Language Selection

English French German Italian Portuguese Spanish

The incredible shrinking operating system

Filed under
OS

From the software concept called JeOS (pronounced "juice"), the Just Enough OS, to hardware concepts like Celio RedFly, an 8-inch screen and keyboard device running applications off a smartphone via a USB or a Bluetooth connection, there are an increasing number of indications that the center of gravity is shifting away from the traditional massive operating systems of the past.

Even the major OS vendors themselves are saying that the next versions of their OS -- Windows 7, Linux in its many distributions, and Mac OS X 10.6, aka Snow Leopard -- are getting a smaller footprint. Linux distribution vendors are also slimming down their versions of Linux. Ubuntu, for example, has stripped out MySQL, CUPS (Common Unix Printing Service), e-mail, and LDAP functionality to bring the size of its OS down from about 700MB to 200MB.

There are many reasons for the traditional OS to shrink and for new OSes to start small, but two stand out:

One, a smaller code base is easier to manage and secure than a large one. For example, estimates for Vista's development costs run around $6 billion, and BusinessWeek has estimated that 10,000 employees spent about five years developing it.

Two, a smaller OS can run on a greater variety of devices, and as netbooks, smartphones, and new devices such as the iPod Touch gain traction, the benefit of a smaller OS becomes hard to ignore.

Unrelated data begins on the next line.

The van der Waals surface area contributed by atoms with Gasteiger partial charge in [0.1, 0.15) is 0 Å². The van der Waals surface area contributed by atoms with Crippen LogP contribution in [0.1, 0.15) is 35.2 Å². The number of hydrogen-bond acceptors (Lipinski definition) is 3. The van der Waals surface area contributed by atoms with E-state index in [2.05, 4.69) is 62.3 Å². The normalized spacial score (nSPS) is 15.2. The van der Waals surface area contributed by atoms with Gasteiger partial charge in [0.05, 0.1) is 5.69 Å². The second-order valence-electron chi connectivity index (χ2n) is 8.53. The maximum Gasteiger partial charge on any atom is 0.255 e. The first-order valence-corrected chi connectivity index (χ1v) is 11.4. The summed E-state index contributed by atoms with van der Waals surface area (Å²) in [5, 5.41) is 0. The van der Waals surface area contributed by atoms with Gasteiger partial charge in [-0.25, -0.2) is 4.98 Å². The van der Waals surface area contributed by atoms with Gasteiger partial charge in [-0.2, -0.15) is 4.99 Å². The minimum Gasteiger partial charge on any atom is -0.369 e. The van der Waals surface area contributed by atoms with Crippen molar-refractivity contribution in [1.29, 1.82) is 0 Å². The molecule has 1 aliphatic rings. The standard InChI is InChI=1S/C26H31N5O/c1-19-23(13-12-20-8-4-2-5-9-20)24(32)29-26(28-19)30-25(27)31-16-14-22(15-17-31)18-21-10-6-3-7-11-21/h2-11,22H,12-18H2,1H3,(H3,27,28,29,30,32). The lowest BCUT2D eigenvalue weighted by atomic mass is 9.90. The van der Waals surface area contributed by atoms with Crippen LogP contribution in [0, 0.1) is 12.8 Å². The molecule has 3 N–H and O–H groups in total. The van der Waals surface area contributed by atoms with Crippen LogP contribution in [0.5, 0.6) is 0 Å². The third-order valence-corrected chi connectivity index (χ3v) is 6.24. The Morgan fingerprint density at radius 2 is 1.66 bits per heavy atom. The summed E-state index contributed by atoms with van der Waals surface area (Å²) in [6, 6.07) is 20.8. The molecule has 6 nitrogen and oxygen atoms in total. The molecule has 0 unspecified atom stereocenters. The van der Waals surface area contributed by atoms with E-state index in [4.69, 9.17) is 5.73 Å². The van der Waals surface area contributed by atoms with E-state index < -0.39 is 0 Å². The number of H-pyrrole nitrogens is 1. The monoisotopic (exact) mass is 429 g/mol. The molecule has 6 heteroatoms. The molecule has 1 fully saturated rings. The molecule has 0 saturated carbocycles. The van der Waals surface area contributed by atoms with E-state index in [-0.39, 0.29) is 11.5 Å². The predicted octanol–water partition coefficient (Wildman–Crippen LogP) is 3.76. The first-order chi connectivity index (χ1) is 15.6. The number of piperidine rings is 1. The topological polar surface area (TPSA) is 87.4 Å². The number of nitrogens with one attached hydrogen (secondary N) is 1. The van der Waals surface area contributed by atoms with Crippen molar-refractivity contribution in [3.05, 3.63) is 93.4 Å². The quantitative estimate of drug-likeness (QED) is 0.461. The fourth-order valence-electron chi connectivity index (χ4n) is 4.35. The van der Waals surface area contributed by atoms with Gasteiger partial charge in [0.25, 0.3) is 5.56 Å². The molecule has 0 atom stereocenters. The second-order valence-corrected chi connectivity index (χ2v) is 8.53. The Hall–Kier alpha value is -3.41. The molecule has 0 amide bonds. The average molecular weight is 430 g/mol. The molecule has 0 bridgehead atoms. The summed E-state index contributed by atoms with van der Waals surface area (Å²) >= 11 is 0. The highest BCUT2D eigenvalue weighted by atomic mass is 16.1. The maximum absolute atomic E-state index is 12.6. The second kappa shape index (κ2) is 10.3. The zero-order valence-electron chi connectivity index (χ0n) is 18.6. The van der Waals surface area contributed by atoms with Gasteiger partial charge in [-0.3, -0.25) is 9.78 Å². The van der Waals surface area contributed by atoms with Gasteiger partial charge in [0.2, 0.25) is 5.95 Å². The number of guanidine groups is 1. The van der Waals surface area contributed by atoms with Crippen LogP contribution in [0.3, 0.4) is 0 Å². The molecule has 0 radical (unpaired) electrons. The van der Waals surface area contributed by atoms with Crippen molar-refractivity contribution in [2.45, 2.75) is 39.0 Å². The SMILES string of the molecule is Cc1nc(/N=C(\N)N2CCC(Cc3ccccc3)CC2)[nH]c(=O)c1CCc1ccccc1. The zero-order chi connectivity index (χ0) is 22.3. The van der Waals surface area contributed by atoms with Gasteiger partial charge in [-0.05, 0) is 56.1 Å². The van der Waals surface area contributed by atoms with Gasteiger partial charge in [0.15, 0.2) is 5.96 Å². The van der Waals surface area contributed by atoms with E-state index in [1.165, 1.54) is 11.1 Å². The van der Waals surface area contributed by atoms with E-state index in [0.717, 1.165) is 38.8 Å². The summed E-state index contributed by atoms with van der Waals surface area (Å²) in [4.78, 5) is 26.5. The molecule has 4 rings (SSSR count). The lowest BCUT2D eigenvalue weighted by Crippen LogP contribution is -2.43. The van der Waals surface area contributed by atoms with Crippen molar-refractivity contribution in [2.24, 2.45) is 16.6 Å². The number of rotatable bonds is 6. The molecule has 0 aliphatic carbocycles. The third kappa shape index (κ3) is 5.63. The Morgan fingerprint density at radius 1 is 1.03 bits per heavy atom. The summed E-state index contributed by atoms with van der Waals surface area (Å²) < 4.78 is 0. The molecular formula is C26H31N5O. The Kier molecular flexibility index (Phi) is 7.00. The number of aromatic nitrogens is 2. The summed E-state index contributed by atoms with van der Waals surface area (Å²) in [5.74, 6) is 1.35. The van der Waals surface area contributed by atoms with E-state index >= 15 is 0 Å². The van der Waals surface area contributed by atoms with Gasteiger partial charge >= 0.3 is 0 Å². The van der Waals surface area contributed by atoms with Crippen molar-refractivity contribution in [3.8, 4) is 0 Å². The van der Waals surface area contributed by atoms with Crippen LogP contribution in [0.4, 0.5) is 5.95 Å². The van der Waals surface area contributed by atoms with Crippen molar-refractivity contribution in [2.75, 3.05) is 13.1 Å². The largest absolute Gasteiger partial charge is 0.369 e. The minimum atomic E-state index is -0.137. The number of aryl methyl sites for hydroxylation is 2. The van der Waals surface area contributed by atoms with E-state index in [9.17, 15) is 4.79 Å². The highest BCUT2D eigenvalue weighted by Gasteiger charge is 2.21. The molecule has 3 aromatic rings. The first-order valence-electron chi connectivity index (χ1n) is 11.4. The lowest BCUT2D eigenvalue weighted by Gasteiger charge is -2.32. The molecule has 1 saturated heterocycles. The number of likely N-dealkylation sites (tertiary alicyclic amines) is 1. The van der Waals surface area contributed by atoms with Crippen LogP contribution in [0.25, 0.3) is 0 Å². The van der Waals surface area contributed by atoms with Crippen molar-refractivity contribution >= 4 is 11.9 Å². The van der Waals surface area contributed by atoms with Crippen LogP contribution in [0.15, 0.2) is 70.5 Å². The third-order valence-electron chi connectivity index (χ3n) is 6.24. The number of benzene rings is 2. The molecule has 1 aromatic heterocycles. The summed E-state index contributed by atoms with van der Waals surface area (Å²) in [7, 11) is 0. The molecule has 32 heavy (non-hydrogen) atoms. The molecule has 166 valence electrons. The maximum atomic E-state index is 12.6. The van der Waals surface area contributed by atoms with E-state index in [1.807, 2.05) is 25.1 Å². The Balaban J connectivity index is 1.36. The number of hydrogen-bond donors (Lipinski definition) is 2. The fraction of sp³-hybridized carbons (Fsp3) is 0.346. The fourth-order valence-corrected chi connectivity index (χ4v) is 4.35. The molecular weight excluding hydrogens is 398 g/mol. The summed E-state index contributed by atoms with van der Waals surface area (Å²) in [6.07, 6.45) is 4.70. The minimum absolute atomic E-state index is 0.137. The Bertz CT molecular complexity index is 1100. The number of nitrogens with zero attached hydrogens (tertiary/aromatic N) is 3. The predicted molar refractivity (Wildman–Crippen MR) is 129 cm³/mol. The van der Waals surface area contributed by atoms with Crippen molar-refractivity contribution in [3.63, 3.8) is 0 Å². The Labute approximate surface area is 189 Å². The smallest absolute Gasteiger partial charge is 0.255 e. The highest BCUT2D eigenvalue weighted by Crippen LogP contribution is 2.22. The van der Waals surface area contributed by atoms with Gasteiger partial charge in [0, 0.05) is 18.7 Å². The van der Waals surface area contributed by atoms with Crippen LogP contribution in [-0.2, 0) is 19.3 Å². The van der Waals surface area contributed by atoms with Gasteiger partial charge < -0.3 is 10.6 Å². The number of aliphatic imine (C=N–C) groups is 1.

rest here




More in Tux Machines

This Custom Android-x86 Build Puts Android 7.1.1 on Your PC, with Linux 4.11 RC7

GNU/Linux developer Arne Exton was happy to announce the release of a new build of his custom built Android-x86 project that lets uses runs the latest Android mobile operating system on their personal computers. Read more

Clear Linux Announces Intel Clear Containers 2.1.6 with Docker 17.04.0 Support

Clear Linux's Kent Helm was proud to announce the release and general availability of Intel Clear Containers 2.1.6, a maintenace update that promises to improve compatibility with recent Docker releases, but also adds various bug fixes. Read more

Nantes Métropole releases open source tool for LibreOffice transition

The French city of Nantes (Nantes Métropole) has released an open source tool used to schedule its migration to LibreOffice. The shift from commercial software to the free and open source LibreOffice productivity suite started in 2013 and is intended to save the administration EUR 260 000 per year. The transition was finalised in April 2016. Read more

Today in Techrights